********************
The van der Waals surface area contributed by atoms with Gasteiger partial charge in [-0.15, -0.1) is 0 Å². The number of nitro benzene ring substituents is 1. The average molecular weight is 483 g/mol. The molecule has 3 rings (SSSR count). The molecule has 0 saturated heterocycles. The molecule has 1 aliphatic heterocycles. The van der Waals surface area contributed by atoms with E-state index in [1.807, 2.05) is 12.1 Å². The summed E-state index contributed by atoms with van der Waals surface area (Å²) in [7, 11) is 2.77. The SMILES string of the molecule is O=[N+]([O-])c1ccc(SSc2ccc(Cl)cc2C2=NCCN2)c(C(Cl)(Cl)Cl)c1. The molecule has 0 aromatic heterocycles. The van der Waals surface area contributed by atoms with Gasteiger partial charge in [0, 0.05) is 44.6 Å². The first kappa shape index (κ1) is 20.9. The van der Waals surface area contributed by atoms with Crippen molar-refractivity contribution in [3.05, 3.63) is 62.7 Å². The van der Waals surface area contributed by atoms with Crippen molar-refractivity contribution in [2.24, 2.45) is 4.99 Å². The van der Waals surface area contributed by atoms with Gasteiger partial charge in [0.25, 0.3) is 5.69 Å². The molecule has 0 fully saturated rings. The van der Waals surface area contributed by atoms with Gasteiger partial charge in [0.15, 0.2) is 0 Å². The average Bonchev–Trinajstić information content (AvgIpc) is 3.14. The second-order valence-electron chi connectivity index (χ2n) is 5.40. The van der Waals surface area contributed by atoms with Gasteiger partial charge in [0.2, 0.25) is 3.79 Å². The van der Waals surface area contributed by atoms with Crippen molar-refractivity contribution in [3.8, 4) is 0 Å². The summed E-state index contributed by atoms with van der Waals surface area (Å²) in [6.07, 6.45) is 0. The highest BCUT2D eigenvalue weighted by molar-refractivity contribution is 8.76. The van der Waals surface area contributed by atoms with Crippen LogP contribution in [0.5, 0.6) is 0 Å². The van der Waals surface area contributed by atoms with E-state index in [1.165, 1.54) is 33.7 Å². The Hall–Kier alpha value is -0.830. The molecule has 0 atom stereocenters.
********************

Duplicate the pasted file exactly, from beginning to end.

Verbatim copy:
The van der Waals surface area contributed by atoms with Gasteiger partial charge in [-0.15, -0.1) is 0 Å². The number of nitro benzene ring substituents is 1. The average molecular weight is 483 g/mol. The molecule has 3 rings (SSSR count). The molecule has 0 saturated heterocycles. The molecule has 1 aliphatic heterocycles. The van der Waals surface area contributed by atoms with E-state index in [1.807, 2.05) is 12.1 Å². The summed E-state index contributed by atoms with van der Waals surface area (Å²) in [7, 11) is 2.77. The SMILES string of the molecule is O=[N+]([O-])c1ccc(SSc2ccc(Cl)cc2C2=NCCN2)c(C(Cl)(Cl)Cl)c1. The molecule has 0 aromatic heterocycles. The van der Waals surface area contributed by atoms with Gasteiger partial charge in [0, 0.05) is 44.6 Å². The first kappa shape index (κ1) is 20.9. The van der Waals surface area contributed by atoms with Crippen molar-refractivity contribution in [3.05, 3.63) is 62.7 Å². The van der Waals surface area contributed by atoms with Crippen molar-refractivity contribution in [2.24, 2.45) is 4.99 Å². The van der Waals surface area contributed by atoms with Gasteiger partial charge in [0.25, 0.3) is 5.69 Å². The molecule has 0 fully saturated rings. The van der Waals surface area contributed by atoms with Gasteiger partial charge in [0.15, 0.2) is 0 Å². The average Bonchev–Trinajstić information content (AvgIpc) is 3.14. The second-order valence-electron chi connectivity index (χ2n) is 5.40. The van der Waals surface area contributed by atoms with Gasteiger partial charge in [0.2, 0.25) is 3.79 Å². The van der Waals surface area contributed by atoms with Crippen molar-refractivity contribution in [3.8, 4) is 0 Å². The summed E-state index contributed by atoms with van der Waals surface area (Å²) in [6.07, 6.45) is 0. The highest BCUT2D eigenvalue weighted by molar-refractivity contribution is 8.76. The van der Waals surface area contributed by atoms with Crippen LogP contribution in [0.5, 0.6) is 0 Å². The van der Waals surface area contributed by atoms with E-state index in [1.165, 1.54) is 33.7 Å². The Hall–Kier alpha value is -0.830. The molecule has 0 atom stereocenters.